Last month, a once obscure diplomatic grouping suddenly took center stage in the defining geopolitical competition of this century. When the leaders of the Quad—a coalition among Australia, India, Japan, and the United States—met virtually on March 12, its members proclaimed a new chapter in Indo-Pacific competition. The four leaders called the gathering a “spark of hope to light the path ahead” and promised collaboration on everything from COVID-19 vaccination campaigns and maritime security to climate change and infrastructure investment.
The logic behind such an effort is clear. A more assertive China is extending its influence across the Indo-Pacific and around the world. Existing alliances and institutions aren’t up to the task of addressing the consequences, and domestic politics across the region mean that an “Asian NATO” is off the table. That’s where the Quad comes in: as its members increasingly find themselves at loggerheads with Beijing, the group has become a test case for a new kind of flexible multilateral partnership designed to shape the balance of power in the Indo-Pacific, offer alternatives, and alter China’s calculations. The administration of U.S. President Joe Biden has staked its regional strategy on this approach.
Nevertheless, the Quad’s growing public profile comes with a parallel rise in expectations. Members and other partners increasingly look to the group to deliver on a range of thorny and intractable issues—including Chinese territorial revisionism and Beijing’s efforts to weaponize economic interdependence and rewrite international norms. To make good on those expectations, the Quad will need to deepen existing security cooperation, economic partnerships, and multilateral coordination. If it succeeds, the group can help ensure a “free, open, inclusive, and resilient Indo-Pacific,” as its leaders have promised. If it fails, though, the Quad risks a world characterized by territorial insecurity, economic coercion, impotent international organizations, and authoritarian technology.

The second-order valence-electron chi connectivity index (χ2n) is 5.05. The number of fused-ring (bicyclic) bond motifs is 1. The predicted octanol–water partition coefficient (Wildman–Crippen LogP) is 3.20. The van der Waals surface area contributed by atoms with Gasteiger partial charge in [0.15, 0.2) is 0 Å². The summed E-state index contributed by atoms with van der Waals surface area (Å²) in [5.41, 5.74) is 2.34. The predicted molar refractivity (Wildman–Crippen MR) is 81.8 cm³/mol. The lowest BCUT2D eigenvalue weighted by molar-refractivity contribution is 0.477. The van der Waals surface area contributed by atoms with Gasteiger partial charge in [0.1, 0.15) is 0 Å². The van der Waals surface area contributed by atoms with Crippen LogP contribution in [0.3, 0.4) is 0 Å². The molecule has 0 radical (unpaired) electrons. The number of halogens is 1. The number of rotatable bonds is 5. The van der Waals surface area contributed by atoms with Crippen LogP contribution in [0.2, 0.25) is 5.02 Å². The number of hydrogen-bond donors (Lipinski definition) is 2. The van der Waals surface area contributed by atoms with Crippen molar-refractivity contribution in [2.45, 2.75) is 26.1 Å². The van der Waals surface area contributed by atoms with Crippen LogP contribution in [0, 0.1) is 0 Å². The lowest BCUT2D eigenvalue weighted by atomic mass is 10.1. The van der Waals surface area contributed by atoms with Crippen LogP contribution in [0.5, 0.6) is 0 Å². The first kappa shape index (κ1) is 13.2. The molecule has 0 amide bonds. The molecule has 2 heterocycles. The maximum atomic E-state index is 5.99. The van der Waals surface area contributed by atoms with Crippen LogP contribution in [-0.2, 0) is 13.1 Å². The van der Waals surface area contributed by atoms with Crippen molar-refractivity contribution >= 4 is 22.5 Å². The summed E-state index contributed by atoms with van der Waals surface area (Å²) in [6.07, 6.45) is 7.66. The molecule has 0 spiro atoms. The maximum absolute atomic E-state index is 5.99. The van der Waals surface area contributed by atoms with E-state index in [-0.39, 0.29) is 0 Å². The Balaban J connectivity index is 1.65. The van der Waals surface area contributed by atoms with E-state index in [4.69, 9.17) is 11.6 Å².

RISE OF THE QUAD
The Quad has had a contentious history. The first hint of cooperation among its four members came when they coordinated disaster relief efforts in the wake of the deadly 2004 tsunami that killed more than 200,000 people across the Indian Ocean. The group formally convened in 2007, when the four countries held an inaugural meeting in Manila and conducted a major naval exercise, along with Singapore, in the Bay of Bengal. Within months, however, enthusiasm waned. Although it was Australia that first assured Chinese leaders in 2008 that no further Quad meetings would take place, other members had also begun to voice serious reservations. At the time, all of them, including Washington, sought Beijing’s cooperation on other policy priorities.
It took several years for each country’s calculation to change, as their respective relationships with Beijing reached new lows: the United States and China engaged in a trade and technology war; tensions between Beijing and Tokyo spiked over the disputed Diaoyu/Senkaku Islands; Australia uncovered Chinese interference in its domestic politics; and Chinese and Indian troops clashed in several standoffs along their disputed border. One of these crises, touched off in 2017 by Chinese road construction in the Doklam plateau in Bhutan, helped revive the Quad after several years of neglect. Talks resumed in November of that year, followed closely by a series of bilateral and trilateral agreements, dialogues, and military exercises.
The Biden administration has enthusiastically embraced the coalition. U.S. Secretary of State Antony Blinken held a meeting with his Quad counterparts within a month of the new administration taking office. Diplomats from the four countries use the platform to discuss pressing regional issues, including China, the recent coup in Myanmar, humanitarian assistance, and cybersecurity. Regular engagement through the Quad also facilitates bilateral and trilateral cooperation, including with non-Quad partners. Australia, Japan, and the United States, for instance, have coordinated their approaches to infrastructure financing. Australia, India, and Japan have focused jointly on supply chain resilience. In October 2020, India and Japan signed on to a statement on digital encryption released by the Five Eyes intelligence alliance—which includes Australia and the United States.